Unlike other professions, where a person builds in responsibility with experience and newbies are given time to develop skills on lower-level projects, mine is a profession where you get the full enchilada on day one. Either you survive, or you quit.

Yep you guessed it, I teach. Public school. Middle school.

Every year since I began, I have been asked to do more, with less money, and more importantly less time.

Time is the part that rankles me.

Every single day I produce six engaging, edifying lessons which both push the gifted students and provide support for the struggling students without losing the interest of students at any other level. Each lesson is supposed to help each child become a 21st century learner and foster literacy skills. I utilize a variety of ever-changing forms of technology and teach the children to do so as well. I am maintain contact with 130 families, informing each parent of whatever struggles and problems their child faces in my classroom. I maintain a website that details everything that is happening in my classroom and provides resources students and parents can use at home. I am also my own secretary--making all my own copies, creating my own documents, collating, stapling, and filing. I am my own housekeeper as well, cleaning tables, whiteboards, chairs, etc.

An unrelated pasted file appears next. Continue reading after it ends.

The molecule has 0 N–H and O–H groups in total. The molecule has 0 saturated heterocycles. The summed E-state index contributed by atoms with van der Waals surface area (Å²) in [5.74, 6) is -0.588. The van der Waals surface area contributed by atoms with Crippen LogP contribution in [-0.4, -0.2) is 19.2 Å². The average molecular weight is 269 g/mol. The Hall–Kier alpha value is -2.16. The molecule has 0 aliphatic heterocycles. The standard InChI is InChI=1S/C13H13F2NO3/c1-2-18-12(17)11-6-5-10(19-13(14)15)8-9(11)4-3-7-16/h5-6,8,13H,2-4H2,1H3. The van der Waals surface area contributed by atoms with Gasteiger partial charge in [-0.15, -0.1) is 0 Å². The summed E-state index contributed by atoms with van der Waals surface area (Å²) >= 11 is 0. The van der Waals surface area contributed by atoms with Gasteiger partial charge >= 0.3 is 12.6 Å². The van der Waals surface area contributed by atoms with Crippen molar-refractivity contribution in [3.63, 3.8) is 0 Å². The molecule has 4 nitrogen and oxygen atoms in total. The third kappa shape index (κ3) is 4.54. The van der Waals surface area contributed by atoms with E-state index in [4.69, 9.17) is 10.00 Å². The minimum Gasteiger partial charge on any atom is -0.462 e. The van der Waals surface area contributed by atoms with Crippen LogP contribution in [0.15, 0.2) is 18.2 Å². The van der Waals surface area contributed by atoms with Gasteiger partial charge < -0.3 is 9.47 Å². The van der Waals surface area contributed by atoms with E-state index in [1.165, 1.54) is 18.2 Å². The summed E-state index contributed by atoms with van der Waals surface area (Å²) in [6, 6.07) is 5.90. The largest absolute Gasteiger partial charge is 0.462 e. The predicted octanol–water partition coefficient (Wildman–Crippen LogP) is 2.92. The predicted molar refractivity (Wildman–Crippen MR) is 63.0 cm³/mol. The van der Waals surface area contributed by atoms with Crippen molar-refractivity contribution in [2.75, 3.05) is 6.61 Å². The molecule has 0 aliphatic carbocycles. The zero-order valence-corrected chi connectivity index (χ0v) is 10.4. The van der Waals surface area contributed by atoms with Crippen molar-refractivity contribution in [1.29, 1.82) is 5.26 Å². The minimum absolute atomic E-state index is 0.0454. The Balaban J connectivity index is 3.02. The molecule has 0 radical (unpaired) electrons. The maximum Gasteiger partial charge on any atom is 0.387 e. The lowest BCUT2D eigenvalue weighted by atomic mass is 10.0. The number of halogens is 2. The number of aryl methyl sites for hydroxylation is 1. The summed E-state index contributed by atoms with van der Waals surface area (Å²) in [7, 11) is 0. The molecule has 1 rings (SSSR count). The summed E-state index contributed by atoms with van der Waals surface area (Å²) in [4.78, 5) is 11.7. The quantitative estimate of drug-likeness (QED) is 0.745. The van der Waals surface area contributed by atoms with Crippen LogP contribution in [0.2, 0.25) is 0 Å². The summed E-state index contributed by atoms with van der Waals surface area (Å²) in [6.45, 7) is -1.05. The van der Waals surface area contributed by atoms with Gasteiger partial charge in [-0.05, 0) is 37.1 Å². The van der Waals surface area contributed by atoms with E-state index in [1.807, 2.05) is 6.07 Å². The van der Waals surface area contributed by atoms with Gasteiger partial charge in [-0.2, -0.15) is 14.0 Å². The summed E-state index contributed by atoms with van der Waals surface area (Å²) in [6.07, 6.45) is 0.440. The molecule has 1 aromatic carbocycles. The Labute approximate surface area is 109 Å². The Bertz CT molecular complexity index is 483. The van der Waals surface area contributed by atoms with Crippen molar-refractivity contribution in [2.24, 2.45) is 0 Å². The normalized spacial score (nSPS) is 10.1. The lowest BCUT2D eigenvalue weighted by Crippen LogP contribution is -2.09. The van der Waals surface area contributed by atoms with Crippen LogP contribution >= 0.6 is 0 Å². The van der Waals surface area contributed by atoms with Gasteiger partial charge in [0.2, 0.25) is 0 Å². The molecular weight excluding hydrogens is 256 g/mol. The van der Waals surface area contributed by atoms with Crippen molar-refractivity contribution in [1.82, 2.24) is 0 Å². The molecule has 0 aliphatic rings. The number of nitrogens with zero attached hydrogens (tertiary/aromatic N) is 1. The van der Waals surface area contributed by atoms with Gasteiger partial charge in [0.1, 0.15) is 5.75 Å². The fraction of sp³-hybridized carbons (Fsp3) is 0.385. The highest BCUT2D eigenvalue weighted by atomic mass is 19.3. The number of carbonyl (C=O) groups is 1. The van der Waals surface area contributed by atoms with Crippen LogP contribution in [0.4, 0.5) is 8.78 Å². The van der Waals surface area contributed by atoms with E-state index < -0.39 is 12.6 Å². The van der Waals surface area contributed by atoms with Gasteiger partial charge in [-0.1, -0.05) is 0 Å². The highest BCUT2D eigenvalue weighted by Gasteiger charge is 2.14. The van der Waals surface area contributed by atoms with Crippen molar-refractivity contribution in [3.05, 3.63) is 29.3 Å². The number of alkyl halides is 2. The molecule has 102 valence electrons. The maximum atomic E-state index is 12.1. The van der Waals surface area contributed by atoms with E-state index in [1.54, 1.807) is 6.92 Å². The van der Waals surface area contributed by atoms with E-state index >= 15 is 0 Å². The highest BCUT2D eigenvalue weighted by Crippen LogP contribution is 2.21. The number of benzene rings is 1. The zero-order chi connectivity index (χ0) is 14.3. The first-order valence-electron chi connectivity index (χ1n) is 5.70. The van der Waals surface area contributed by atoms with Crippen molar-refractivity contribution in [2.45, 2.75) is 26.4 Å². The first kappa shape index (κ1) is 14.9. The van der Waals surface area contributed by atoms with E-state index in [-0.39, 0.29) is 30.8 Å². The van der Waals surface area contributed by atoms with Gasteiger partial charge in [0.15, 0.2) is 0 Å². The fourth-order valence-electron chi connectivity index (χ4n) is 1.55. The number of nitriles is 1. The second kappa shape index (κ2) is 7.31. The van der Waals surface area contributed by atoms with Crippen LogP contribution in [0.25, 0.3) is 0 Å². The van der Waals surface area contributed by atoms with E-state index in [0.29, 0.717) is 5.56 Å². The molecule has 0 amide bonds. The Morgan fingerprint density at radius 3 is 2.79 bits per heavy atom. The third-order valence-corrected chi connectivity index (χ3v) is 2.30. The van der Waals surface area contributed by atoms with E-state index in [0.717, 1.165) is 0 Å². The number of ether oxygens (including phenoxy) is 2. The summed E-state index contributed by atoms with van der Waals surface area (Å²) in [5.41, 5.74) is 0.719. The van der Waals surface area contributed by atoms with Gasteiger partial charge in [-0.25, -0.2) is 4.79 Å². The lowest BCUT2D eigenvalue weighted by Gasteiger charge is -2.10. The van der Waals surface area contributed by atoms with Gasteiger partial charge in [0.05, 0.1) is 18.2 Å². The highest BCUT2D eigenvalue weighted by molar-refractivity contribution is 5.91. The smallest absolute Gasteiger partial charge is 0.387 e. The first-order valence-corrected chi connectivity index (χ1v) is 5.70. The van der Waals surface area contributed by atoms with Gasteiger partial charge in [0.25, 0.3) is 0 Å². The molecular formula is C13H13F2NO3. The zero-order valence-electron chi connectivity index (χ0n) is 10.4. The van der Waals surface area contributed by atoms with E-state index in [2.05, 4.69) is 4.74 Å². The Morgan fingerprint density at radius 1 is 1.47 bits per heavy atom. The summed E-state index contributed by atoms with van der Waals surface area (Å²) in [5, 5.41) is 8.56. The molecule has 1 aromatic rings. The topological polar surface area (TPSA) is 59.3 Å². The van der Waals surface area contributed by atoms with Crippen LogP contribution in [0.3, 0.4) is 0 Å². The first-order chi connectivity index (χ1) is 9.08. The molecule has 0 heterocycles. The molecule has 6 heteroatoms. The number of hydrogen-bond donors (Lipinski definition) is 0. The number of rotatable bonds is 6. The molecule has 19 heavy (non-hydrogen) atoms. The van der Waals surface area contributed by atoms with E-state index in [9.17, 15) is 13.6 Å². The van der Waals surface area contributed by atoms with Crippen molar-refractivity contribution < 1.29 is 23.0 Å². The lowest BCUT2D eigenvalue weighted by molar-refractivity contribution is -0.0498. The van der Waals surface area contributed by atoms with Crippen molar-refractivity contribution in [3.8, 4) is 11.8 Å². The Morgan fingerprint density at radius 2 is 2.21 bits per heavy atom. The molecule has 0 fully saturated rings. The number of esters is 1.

To accomplish all this, I get two "prep periods" a day. This is teacher talk for the time during the day when you do not have supervisory duty (no students in your room). My two prep periods are one hour and six minutes and thirty-three minutes in duration (if I count my lunch, too). However, I rarely get all ninety-nine minutes. There are meetings one to three times a week, too. I try to eat lunch most days.

Because I am utterly amazing, and because I can now pull from sixteen years of classroom experience, I manage to produce lessons that please me more often than not. But I am always always always behind on assessment--paper grading, providing meaningful feedback to the kiddos to help them grow. I am frustrated 100% of the time because of time--99 minutes a day is not enough to do the preparation work at the level it should be getting done at. No matter how efficient I become, the work will never fit in the work day.

When I look at the work days of friends who do not teach, I get very jealous. When one friend is asked to make a presentation (one presentation--I make six daily), she is relieved of her other duties for three days so she can prepare. When another friend was asked to use a new form of technology, he was sent to a week-long training session at company expense and given three day workshops as follow up quarterly for a year.

Gah! What I could do! The amazing things I could do, if my profession had respect for the time it takes to do it well.

Once I had a teaching job with adequate time. It was awesome! I taught for a summer program at Johns Hopkins' Center for Talented Youth. I taught one class of fifteen kids for two sessions a day. I had four hours a day to prep one lesson and do any assessment. Because it was a summer program, I didn't have to maintain a website or keep in contact with the kids' parents on a daily basis. For the first time in my teaching career, I felt like I was doing it justice. I wish teaching could always be like this.